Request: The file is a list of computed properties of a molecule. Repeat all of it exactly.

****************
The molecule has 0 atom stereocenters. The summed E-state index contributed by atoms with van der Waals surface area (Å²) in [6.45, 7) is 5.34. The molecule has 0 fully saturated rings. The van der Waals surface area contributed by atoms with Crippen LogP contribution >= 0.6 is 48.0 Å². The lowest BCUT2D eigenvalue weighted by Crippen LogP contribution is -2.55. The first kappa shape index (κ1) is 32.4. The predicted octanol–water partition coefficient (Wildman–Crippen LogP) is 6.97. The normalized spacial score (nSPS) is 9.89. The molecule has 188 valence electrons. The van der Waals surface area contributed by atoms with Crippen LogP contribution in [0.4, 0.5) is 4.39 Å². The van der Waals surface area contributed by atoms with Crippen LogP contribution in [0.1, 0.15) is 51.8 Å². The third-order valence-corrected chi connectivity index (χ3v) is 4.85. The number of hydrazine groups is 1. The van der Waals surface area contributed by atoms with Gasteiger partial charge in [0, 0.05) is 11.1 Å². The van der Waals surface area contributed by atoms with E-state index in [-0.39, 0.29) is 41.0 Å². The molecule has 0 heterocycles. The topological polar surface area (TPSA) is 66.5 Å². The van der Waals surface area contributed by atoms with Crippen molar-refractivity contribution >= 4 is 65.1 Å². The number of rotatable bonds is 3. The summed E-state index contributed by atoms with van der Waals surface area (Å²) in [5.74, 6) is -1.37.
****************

The molecule has 0 atom stereocenters. The summed E-state index contributed by atoms with van der Waals surface area (Å²) in [6.45, 7) is 5.34. The molecule has 0 fully saturated rings. The van der Waals surface area contributed by atoms with Crippen LogP contribution >= 0.6 is 48.0 Å². The lowest BCUT2D eigenvalue weighted by Crippen LogP contribution is -2.55. The first kappa shape index (κ1) is 32.4. The predicted octanol–water partition coefficient (Wildman–Crippen LogP) is 6.97. The normalized spacial score (nSPS) is 9.89. The molecule has 188 valence electrons. The van der Waals surface area contributed by atoms with Crippen LogP contribution in [0.4, 0.5) is 4.39 Å². The van der Waals surface area contributed by atoms with Crippen LogP contribution in [0.1, 0.15) is 51.8 Å². The third-order valence-corrected chi connectivity index (χ3v) is 4.85. The number of hydrazine groups is 1. The van der Waals surface area contributed by atoms with Gasteiger partial charge in [0, 0.05) is 11.1 Å². The van der Waals surface area contributed by atoms with E-state index in [-0.39, 0.29) is 41.0 Å². The molecule has 0 heterocycles. The topological polar surface area (TPSA) is 66.5 Å². The van der Waals surface area contributed by atoms with Crippen molar-refractivity contribution >= 4 is 65.1 Å². The number of rotatable bonds is 3. The summed E-state index contributed by atoms with van der Waals surface area (Å²) in [5.74, 6) is -1.37.